We are taking steps to minimize unscheduled closures including cross-training of emergency room staff between South Shore Regional and Fishermen's, some casual staff who float between the two emergency rooms and actively recruiting paramedics to work on a casual basis for triage. Of course, we are continuing to enhance our primary health care efforts, which does improve access to care during the day and evenings. Unscheduled closures are, of course, a concern to us, because they do have an impact on the already very busy emergency department at South Shore Regional.
Over-crowding in our hospitals has been an almost daily occurrence. We routinely have as many as 10 to 14 admitted patients in our emergency departments. As no doubt you've heard, on May 14th, we had an all-time high of 23 patients, and were over capacity
on every nursing unit in the district. I'm pleased to say that situation, over the last number of days, has shown signs of improvement, in part because of the opening of a new long-term care facility in Bridgewater, Ryan Hall.
We are very enthused about the recent opening of Ryan Hall, and additional new nursing home beds, for a total of 95 long-term care beds that are opening in the district over the next few months. However, more long-term care beds are only part of the solution and we do need to continue to enhance access to primary care and community-based supports that help our seniors remain independent, healthy and safe in their communities.
We are extremely proud of the work that we have done, and are continuing to do, in the community. A few examples of recent accomplishments are the establishment of a multi-disciplinary senior's team, establishment of two new adult day programs and a focus on chronic disease management through self care.
We have built on successes that we've experienced in primary care practices in North Queens, Lunenburg and New Ross, and over the last recent while, we have invested in new primary care collaborative practices in New Germany, Chester and Lunenburg. We are in the process of working through new models in Bridgewater and Mahone Bay and are continuing our efforts to advance the primary health care and hospital initiative in Liverpool.
With respect to budget, South Shore Health spent approximately $80 million last year on behalf of taxpayers to manage and deliver health services within Lunenburg and Queens Counties. Although we have made considerable efforts to reduce costs through efficiency, we have, indeed, struggled over the years to balance our budget in the midst of growing public expectation, increased demand and rising costs. Since 2005 we have requested and participated in several operations reviews and internal audits, which have resulted in improvements in management processes and internal controls.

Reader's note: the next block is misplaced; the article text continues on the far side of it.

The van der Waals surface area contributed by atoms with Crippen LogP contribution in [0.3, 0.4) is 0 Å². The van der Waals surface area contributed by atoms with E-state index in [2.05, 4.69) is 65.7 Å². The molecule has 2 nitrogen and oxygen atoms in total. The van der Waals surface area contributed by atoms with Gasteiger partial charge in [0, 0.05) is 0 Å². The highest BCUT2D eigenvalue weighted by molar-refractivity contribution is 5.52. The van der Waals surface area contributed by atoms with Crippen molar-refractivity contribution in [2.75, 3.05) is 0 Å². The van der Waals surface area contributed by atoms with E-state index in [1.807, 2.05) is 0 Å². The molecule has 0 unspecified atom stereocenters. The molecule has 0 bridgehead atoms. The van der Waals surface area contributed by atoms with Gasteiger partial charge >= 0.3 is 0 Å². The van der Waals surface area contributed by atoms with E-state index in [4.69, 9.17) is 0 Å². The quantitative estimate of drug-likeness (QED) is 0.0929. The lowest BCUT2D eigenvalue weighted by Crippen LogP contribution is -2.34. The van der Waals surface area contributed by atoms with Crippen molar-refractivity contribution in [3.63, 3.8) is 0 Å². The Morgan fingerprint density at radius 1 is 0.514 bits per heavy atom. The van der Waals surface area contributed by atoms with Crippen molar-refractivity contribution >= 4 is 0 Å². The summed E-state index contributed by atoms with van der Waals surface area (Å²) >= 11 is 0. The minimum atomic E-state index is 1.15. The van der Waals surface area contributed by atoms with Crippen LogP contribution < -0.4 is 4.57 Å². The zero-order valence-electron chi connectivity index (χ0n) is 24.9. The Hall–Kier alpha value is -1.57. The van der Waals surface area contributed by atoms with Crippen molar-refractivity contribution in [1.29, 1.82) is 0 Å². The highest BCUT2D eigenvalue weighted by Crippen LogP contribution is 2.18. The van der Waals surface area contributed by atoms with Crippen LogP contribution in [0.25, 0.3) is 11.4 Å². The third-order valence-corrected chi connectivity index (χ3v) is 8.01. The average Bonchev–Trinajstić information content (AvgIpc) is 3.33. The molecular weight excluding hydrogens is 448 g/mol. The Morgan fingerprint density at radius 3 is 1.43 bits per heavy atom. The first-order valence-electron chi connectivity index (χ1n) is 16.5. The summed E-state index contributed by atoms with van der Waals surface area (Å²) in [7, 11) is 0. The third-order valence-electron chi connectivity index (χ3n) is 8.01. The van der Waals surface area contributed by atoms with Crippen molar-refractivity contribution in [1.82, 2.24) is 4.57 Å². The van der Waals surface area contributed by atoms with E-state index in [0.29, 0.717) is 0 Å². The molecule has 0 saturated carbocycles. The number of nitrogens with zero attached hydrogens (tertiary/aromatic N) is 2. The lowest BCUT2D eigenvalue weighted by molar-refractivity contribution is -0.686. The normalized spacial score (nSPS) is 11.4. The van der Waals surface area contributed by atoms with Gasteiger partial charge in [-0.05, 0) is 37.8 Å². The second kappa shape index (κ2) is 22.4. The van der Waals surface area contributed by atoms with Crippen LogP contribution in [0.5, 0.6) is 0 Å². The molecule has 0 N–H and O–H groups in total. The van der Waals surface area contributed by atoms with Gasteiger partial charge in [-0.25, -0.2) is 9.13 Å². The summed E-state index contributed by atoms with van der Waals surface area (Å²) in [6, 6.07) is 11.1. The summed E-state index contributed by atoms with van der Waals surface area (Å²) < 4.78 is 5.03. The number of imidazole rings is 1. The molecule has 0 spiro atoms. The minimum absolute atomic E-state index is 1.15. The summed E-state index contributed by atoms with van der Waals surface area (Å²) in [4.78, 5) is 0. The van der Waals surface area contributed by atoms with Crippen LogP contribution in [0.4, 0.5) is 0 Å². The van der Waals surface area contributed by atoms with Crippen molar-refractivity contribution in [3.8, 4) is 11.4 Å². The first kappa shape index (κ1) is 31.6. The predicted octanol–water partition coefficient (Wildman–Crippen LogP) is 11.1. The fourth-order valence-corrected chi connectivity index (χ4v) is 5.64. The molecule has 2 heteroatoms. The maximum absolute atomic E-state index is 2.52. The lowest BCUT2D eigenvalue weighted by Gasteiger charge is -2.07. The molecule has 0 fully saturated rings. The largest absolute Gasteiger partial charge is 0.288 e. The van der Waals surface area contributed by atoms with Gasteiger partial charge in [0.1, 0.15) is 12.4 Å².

Our efforts to manage our resources are challenged by our inability to access valid and reliable data. The new SAP system that is currently being implemented, when it is fully functional will improve our administrative processes and provide more accurate and timely information to help us make better strategic and operational decisions. I am also pleased to report that we have made some very significant progress toward increasing our compliance with MIS reporting standards, which is the national reporting methodology we have.
South Shore Health's 2008-09 and 2009-10 business plans have recently been approved by the Department of Health and we were very pleased to receive funding to cover our 2008-09 deficit and some one-time cost pressures, as well as an adjustment to our base of $1.3 million, all in recognition of our significant financial challenges. In order to demonstrate our commitment to living within our means, we also identified, last year, more than $1 million in cost savings and revenue generation.
We are certainly very appreciative of government support and the recognition of our longstanding funding challenges and are equally grateful to the department for the $2.4 million commitment last year to purchase a new CT scanner, digital mammography unit and ultrasound machines.